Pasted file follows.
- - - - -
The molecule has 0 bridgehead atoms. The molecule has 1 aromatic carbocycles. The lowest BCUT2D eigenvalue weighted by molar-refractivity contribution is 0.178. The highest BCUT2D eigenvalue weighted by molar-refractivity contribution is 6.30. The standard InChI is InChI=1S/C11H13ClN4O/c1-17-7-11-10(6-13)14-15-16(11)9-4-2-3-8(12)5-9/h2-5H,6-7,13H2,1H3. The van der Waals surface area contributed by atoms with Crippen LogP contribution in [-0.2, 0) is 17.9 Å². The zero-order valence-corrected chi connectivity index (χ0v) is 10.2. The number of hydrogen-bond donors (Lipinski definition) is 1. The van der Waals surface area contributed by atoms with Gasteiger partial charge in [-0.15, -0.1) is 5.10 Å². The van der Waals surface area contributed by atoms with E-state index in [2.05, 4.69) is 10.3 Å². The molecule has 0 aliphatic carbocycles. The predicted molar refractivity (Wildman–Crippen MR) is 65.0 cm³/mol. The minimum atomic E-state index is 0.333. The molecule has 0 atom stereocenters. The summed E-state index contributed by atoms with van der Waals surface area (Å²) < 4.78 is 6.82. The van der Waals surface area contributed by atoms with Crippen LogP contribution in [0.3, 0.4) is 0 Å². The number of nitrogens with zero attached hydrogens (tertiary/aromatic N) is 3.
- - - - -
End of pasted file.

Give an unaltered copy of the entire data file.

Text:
The molecule has 0 bridgehead atoms. The molecule has 1 aromatic carbocycles. The lowest BCUT2D eigenvalue weighted by molar-refractivity contribution is 0.178. The highest BCUT2D eigenvalue weighted by molar-refractivity contribution is 6.30. The standard InChI is InChI=1S/C11H13ClN4O/c1-17-7-11-10(6-13)14-15-16(11)9-4-2-3-8(12)5-9/h2-5H,6-7,13H2,1H3. The van der Waals surface area contributed by atoms with Crippen LogP contribution in [-0.2, 0) is 17.9 Å². The zero-order valence-corrected chi connectivity index (χ0v) is 10.2. The number of hydrogen-bond donors (Lipinski definition) is 1. The van der Waals surface area contributed by atoms with Gasteiger partial charge in [-0.15, -0.1) is 5.10 Å². The van der Waals surface area contributed by atoms with E-state index in [2.05, 4.69) is 10.3 Å². The molecule has 0 aliphatic carbocycles. The predicted molar refractivity (Wildman–Crippen MR) is 65.0 cm³/mol. The minimum atomic E-state index is 0.333. The molecule has 0 atom stereocenters. The summed E-state index contributed by atoms with van der Waals surface area (Å²) < 4.78 is 6.82. The van der Waals surface area contributed by atoms with Crippen LogP contribution in [0.3, 0.4) is 0 Å². The number of nitrogens with zero attached hydrogens (tertiary/aromatic N) is 3.